• i'd say bout maybe 50% percent of most of it, maybe less if the marriage dont go well.
  • in Eastern part of the world may be more than 50%.
  • A lot more than unmarried, that's fer sure
  • I'm not sure that a statistic will help you in this particular case because 'making it' isn't the goal some couples who've been married for 60 years may have. If you were to go back 60 years, divorce was definately not as practiced or as accepted as it is today. There was a time when women (and men) who had had a failed marriage were viewed negatively by the rest of society so much so that many couples stayed married to eachother even though they had no reason to continue the marriage. The only real marriage statistic that has maintained throughout time is the decline of the percentage of successful marriages after the first marriage. (ie less third marriages are successful than second marriages, less fourth marriages are successful than third, etc.)
  • Definitely an interesting question. I'm afraid I don't know the answer. But for certain, one of the difficulties of reaching a 60th wedding anniversary is having both halves of the couple living that long. If they married at twenty, they would both have passed the average life expectancy by a bit.
  • This is actually a pretty complicated question. There is really only one way to answer it and that's with a model. Try and stay with me, cause the model will illustrate the complexity of your question. So this model takes 100 couples married in 1950. The men are approximately 26 years old (this was the average age of marriage for men at that time). This year, how many would be celebrating their 58th wedding anniversary? Most of the divorce stats only track the first 20 years of a marriage. About half of the marriages are over before then, but the rate is about 1.5 - 2 % at 20 years of marriage. So, by 1970 50 of our couples are still together, for every year after that btw 1 and 2% get divorced, that would mean by 1980 approx 33 are still together. Do couples continue to divorce after 30 years of marriage? The likelihood is yes. I don't know the number, so I am gonna take a stab at somewhere around 0.5% per year. This means that between 1980 and 2002, 11 of our marriages will bite the dust. That leaves us with 22 marriages. But then you gotta think of death. The average male lives, what, til 78? so, let's for the sake of argument say that of our original married couples half the men will die on or before their 78th birthday - this happened in 2002. So, I am going to then apply that 50% reduction to the 22 and say we're now working with 11 marriages in 2002. But wait, we're only at the 52nd anniversary at this point. I would think we can pretty much forget about divorce at this stage of the game. Death is by far a bigger factor. Checking out the actuarial tables shows us that we will lose another half of the men before their 86th birthday. So, that will leave us with 5.5 marriages Now we factor in the death rate of women. First, we give them an age at marriage of 22. The likelihood of a woman surviving to the age of 82 is better than the man's, but still we will have lost about 40% of them. Some of them could already have been widowed, or divorced. So I can't reduce our final 5.5 by almost half, but I feel justified in knocking off 1.5. That leaves you with my estimation of 4% of marriages surviving 60 years. Probably not accurate, but a lot closer than the guys who answered "50%".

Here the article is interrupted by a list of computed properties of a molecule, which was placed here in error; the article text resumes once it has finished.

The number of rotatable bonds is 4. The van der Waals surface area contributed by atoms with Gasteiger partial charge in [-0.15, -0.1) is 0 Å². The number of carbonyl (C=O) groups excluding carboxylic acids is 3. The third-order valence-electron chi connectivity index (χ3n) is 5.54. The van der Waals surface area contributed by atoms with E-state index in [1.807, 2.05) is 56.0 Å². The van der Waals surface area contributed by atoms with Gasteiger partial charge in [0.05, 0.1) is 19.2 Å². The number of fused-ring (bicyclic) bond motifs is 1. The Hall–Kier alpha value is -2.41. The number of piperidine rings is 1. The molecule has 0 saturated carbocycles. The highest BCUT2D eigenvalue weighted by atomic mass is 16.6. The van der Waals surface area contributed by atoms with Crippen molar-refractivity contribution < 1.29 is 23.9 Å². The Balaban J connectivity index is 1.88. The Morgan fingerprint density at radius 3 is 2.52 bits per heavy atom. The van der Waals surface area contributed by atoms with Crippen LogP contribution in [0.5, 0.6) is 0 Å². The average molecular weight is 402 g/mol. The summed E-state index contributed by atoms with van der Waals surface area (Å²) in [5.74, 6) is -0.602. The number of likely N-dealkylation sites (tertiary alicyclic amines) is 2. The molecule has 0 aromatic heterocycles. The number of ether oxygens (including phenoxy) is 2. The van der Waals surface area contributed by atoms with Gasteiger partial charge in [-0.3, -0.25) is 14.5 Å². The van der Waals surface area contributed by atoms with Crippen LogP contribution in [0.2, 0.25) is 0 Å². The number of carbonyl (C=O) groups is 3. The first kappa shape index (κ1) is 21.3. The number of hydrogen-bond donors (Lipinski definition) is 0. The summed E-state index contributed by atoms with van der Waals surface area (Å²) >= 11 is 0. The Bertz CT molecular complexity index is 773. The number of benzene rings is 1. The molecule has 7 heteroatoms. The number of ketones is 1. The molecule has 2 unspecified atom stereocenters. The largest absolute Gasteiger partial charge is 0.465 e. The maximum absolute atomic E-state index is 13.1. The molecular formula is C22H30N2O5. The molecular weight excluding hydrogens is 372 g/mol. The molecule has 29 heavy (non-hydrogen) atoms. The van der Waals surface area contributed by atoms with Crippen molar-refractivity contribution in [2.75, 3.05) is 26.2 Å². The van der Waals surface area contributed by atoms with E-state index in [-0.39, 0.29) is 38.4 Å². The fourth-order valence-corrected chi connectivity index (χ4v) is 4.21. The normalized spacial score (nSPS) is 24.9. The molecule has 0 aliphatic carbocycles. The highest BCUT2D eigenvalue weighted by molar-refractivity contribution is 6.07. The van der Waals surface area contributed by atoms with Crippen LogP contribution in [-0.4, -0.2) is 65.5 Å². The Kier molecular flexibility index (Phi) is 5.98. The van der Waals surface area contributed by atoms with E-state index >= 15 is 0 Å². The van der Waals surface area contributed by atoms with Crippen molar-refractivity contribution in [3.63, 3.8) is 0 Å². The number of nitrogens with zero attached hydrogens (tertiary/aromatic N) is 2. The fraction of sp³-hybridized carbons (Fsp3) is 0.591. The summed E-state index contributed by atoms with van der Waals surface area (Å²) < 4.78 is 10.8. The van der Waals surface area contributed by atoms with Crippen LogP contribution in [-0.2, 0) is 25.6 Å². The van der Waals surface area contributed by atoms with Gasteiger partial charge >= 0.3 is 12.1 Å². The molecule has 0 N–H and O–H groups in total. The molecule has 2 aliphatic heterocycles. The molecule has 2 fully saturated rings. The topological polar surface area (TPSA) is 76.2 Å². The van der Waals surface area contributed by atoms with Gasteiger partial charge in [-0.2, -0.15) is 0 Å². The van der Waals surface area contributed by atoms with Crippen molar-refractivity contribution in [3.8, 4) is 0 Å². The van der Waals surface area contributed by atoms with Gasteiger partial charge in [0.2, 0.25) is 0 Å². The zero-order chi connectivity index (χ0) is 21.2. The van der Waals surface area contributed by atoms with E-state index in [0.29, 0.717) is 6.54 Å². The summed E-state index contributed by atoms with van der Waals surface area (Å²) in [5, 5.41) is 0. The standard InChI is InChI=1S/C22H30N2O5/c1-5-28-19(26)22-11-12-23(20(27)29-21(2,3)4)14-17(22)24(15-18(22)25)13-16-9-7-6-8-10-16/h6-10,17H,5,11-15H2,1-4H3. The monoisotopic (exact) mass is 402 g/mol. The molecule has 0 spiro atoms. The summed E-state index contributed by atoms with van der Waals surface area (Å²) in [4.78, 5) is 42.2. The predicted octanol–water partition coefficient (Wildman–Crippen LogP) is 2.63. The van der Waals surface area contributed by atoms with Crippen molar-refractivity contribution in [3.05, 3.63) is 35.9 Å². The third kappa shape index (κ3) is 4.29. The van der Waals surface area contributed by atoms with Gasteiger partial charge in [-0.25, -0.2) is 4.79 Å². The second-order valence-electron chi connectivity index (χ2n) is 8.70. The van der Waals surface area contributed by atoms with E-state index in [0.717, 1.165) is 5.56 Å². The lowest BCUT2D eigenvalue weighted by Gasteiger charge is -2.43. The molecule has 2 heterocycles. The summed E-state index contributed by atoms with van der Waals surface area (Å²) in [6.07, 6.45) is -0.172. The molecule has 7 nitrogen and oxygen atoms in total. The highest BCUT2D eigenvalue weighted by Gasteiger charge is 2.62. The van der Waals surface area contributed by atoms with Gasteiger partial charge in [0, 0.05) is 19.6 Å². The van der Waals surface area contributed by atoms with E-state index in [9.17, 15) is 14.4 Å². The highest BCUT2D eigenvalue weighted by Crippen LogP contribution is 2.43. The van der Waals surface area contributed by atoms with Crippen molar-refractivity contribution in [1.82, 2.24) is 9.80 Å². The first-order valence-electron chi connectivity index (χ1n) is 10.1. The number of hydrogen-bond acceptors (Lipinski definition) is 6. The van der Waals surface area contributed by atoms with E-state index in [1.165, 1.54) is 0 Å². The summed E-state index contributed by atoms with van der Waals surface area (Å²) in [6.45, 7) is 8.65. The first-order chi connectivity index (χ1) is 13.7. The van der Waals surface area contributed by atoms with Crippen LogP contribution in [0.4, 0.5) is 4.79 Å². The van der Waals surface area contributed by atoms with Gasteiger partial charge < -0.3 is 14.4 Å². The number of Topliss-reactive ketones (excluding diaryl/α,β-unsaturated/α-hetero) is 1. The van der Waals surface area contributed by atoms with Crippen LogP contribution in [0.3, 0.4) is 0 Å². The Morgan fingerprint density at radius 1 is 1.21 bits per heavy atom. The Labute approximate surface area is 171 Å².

• Probably not a lot. Even if the couple were to marry at the young age of 20, they would be 80 years old by their 60th anniversary. The odds of both of them living that long, especially if they waited a few years to get married drop rather quickly. Either way, it has to be a lot higher than with those just living together unmarried.
  • Extremely few

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